Grandma Gatewood's walk: the inspiring story of the woman who saved the Appalachian Trail
(eAudiobook)

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Published:
[United States] : Tantor Audio, 2014.
Content Description:
1 online resource (1 audio file (7hr., 54 min.)) : digital.
Status:
Available Online
Description

Emma Gatewood told her family she was going on a walk and left her small Ohio hometown with a change of clothes and less than two hundred dollars. The next anybody heard from her, this genteel, farm-reared, sixty-seven-year-old great-grandmother had walked 800 miles along the 2,050-mile Appalachian Trail. And in September 1955, atop Maine's Mount Katahdin, she sang the first verse of "America, the Beautiful" and proclaimed, "I said I'll do it, and I've done it."Grandma Gatewood, as the reporters called her, became the first woman to hike the entire Appalachian Trail alone, as well as the first person-man or woman-to walk it twice and three times. The public attention she brought to the little-known footpath was unprecedented. Her vocal criticism of the lousy, difficult stretches led to bolstered maintenance and very likely saved the trail from extinction.

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Format:
eAudiobook
Edition:
Unabridged.
Language:
English
ISBN:
9781494527938 (sound recording : hoopla Audio Book), 1494527936 (sound recording : hoopla Audio Book)

Notes

Restrictions on Access
Digital content provided by hoopla.
Participants/Performers
Read by Patrick Lawlor.
Description
Emma Gatewood told her family she was going on a walk and left her small Ohio hometown with a change of clothes and less than two hundred dollars. The next anybody heard from her, this genteel, farm-reared, sixty-seven-year-old great-grandmother had walked 800 miles along the 2,050-mile Appalachian Trail. And in September 1955, atop Maine's Mount Katahdin, she sang the first verse of "America, the Beautiful" and proclaimed, "I said I'll do it, and I've done it."Grandma Gatewood, as the reporters called her, became the first woman to hike the entire Appalachian Trail alone, as well as the first person-man or woman-to walk it twice and three times. The public attention she brought to the little-known footpath was unprecedented. Her vocal criticism of the lousy, difficult stretches led to bolstered maintenance and very likely saved the trail from extinction.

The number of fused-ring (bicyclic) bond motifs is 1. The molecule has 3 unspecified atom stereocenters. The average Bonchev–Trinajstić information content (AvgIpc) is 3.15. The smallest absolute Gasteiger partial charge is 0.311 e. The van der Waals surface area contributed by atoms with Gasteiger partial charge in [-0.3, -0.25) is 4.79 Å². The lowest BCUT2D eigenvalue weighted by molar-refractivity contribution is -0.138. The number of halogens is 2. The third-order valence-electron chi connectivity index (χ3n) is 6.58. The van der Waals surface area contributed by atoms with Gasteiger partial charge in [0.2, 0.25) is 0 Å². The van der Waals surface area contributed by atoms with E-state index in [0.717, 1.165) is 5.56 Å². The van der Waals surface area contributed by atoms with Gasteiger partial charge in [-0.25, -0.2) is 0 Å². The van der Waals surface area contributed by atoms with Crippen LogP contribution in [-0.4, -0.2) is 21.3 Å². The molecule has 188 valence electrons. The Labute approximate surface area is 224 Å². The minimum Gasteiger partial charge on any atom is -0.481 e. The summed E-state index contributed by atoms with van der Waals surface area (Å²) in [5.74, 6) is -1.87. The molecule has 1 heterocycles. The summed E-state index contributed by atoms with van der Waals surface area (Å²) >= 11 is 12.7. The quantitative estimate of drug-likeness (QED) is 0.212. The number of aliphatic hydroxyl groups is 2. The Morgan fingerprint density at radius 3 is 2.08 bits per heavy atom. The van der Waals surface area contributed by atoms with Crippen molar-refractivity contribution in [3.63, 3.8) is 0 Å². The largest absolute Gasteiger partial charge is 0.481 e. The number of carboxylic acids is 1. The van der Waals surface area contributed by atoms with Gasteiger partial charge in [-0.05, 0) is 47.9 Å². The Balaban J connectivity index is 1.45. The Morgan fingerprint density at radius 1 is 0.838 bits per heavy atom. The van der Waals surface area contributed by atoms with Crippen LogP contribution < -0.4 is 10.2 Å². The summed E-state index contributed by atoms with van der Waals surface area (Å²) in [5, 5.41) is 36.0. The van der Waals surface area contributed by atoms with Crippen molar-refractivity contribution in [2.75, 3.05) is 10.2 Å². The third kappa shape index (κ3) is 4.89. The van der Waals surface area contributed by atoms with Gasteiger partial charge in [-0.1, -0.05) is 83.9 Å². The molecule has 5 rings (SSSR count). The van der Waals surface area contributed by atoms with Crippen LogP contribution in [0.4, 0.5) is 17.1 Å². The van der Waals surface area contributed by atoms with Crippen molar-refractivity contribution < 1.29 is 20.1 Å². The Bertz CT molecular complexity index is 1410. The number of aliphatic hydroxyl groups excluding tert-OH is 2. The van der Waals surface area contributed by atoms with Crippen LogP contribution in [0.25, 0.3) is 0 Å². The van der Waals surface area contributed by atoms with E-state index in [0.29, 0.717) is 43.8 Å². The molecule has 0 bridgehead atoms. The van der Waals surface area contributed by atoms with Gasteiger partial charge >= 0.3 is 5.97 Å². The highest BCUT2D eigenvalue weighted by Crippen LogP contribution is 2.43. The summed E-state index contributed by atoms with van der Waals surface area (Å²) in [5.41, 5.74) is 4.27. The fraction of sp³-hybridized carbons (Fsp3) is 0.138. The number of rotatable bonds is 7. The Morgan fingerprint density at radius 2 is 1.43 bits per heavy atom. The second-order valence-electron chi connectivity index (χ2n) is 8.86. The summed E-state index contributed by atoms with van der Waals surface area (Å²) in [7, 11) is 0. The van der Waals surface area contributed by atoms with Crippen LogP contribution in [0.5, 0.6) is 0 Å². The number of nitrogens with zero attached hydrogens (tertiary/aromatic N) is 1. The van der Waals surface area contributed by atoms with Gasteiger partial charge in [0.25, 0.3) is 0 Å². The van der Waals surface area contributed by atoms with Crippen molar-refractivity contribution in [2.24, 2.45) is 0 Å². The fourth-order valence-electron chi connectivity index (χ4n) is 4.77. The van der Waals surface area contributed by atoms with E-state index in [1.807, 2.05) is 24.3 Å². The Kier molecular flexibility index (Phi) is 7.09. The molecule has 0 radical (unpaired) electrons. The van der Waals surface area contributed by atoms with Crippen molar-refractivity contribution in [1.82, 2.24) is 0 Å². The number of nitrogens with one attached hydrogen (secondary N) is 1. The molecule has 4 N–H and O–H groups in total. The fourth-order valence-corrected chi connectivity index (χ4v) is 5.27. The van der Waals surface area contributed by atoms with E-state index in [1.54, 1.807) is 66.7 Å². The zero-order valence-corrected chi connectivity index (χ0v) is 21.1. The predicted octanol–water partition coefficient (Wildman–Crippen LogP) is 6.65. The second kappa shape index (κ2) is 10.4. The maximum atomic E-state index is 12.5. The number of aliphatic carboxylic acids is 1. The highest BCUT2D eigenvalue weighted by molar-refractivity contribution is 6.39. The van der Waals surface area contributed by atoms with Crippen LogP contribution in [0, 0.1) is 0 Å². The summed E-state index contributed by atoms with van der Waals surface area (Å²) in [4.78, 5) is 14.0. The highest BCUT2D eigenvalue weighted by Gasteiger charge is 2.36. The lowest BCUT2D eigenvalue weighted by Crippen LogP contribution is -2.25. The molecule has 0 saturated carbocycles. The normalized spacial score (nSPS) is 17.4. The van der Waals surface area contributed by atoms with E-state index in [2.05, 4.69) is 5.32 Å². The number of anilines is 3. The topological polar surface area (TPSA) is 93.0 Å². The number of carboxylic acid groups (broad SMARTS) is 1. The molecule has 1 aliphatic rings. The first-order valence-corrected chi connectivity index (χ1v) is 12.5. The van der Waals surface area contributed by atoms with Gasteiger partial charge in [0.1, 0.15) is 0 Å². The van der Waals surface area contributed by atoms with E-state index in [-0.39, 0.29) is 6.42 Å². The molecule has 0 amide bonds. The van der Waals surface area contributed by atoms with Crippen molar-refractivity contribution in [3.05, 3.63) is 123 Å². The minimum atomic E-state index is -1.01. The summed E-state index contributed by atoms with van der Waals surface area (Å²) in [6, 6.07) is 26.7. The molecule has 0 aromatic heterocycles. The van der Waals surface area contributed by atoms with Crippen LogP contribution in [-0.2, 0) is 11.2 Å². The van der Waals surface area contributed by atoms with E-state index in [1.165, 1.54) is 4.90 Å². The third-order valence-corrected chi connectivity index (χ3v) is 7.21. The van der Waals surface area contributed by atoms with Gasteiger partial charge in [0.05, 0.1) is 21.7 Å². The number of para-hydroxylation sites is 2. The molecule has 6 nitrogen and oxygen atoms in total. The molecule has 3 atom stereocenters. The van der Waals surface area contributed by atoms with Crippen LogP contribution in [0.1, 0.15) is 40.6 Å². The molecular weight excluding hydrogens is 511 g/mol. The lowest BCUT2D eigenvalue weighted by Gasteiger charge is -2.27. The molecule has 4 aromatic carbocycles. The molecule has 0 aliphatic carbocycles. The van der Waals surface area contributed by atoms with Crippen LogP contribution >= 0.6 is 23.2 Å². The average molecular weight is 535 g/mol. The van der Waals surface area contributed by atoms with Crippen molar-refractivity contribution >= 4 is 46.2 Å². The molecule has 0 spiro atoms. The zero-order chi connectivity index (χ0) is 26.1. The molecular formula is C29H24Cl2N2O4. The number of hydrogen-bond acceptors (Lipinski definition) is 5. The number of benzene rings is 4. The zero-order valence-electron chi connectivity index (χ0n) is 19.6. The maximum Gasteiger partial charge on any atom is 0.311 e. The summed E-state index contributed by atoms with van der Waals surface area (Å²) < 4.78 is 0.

System Details
Mode of access: World Wide Web.
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Grouped Work ID:
205eb3f7-c1c2-e1fc-856c-06ae15dd7b6d
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Hoopla Extract Information

hooplaId11242222
titleGrandma Gatewood's Walk
kindAUDIOBOOK
price1.84
active1
pa0
profanity0
children0
demo0
rating
abridged0
dateLastUpdated

Record Information

Last File Modification TimeOct 02, 2019 02:25:41 AM
Last Grouped Work Modification TimeOct 22, 2019 08:20:16 AM

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520 |a Emma Gatewood told her family she was going on a walk and left her small Ohio hometown with a change of clothes and less than two hundred dollars. The next anybody heard from her, this genteel, farm-reared, sixty-seven-year-old great-grandmother had walked 800 miles along the 2,050-mile Appalachian Trail. And in September 1955, atop Maine's Mount Katahdin, she sang the first verse of "America, the Beautiful" and proclaimed, "I said I'll do it, and I've done it."Grandma Gatewood, as the reporters called her, became the first woman to hike the entire Appalachian Trail alone, as well as the first person-man or woman-to walk it twice and three times. The public attention she brought to the little-known footpath was unprecedented. Her vocal criticism of the lousy, difficult stretches led to bolstered maintenance and very likely saved the trail from extinction.
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60010|a Gatewood, Emma Rowena Caldwell,|d 1887-1973.
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651 0|a Appalachian Trail|x History.
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